History


Sacred Sites Tours, May 5 & 6

Plymouth is opening its doors for the 8th annual New York Landmarks Conservancy Sacred Sites Open House.  this year's theme is "Sacred Sounds and Settings," focusing on history, music, and artistic performances in these spaces.  Guided tours and musical performances will be offered on both days.  Tours, led by Plymouth’s History Ministry, will highlight the 170-year history of the progressive congregation, its impressive pipe organ, and its role in creating the first hymnal. Musical performances will showcase works by American composers.

WHEN:  Saturday, May 5: music at 1:15 PM, guided tours at 12:30 PM and 2:00 PM            

                Sunday, May 6: music at 1:15 PM, guided tours at 12:30 PM and 2:00 PM


Plymouth Church  has an amazing history.  When you sit in pew 89, you wonder what Abraham Lincoln prayed when he sat there.  You can turn off the lights in the basement—where runaway slaves passed through on the Underground Railroad—and imagine what it feels like to run for your life.  When you are in the pastor's office, you may think of Branch Rickey—a member of Plymouth Church and General Manager of the Brooklyn Dodgers—praying there until he decided that God wanted him to invite Jackie Robinson to integrate baseball.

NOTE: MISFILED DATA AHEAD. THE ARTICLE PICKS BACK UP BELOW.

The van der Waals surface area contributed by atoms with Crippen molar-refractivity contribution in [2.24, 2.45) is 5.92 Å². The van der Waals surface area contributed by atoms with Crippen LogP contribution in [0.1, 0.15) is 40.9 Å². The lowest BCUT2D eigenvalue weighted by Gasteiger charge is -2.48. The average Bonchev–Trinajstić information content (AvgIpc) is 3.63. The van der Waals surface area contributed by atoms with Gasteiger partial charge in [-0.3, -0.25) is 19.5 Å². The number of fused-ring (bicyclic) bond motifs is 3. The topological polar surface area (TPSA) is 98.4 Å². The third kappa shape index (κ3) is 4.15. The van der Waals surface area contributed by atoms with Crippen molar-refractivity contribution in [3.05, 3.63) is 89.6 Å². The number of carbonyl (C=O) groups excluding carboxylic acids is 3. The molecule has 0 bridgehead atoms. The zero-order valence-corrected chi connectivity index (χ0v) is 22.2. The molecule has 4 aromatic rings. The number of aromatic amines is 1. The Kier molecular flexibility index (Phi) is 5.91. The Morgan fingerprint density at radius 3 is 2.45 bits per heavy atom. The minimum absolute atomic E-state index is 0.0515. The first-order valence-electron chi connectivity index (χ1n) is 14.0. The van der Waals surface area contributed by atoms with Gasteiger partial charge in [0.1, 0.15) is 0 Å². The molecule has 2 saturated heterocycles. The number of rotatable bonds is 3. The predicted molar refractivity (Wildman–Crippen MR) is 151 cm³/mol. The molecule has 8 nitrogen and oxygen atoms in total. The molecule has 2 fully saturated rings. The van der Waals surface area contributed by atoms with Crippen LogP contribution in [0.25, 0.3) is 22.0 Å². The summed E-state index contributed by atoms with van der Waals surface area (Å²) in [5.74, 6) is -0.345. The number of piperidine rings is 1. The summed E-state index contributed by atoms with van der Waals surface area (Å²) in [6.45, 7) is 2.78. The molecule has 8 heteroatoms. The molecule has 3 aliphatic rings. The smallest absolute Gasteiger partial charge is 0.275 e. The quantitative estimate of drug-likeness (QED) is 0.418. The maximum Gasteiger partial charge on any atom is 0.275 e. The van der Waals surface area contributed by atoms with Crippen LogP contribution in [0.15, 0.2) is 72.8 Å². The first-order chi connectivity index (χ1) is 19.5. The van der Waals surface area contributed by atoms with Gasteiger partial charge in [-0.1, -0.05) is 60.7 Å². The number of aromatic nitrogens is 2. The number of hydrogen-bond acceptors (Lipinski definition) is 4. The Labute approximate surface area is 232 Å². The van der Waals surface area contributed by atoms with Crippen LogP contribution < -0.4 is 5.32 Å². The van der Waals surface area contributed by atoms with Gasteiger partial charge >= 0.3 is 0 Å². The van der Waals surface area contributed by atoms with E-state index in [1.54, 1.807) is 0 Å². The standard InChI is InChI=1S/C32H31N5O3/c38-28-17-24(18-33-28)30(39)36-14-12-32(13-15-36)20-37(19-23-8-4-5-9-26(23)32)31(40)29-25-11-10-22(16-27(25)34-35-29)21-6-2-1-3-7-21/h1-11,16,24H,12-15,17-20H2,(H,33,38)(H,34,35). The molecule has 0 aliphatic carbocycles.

Some of our church’s heritage is complicated.  The sculptor of a statue of Henry Ward Beecher and a bas-relief of Abraham Lincoln in our church garden is Gutzon Borglum, who also created Mount Rushmore.  Borglum was a member of the Klan.

The founding pastor, Henry Ward Beecher, was a gifted minister who fought courageously against slavery and was considered the most famous man in America.  His adultery trial sold a lot of newspapers and ended in a hung jury.

Every church has a history with which to deal.  Churches stuck in their history keep talking about how great it was years ago.  Churches that have forgotten their history mistakenly believe that there are no good gifts older than they are.

We can be grateful for our past without being trapped in it.  We do not need to choose between being a museum and a church.  We explore what God has done and discover that God is still at work.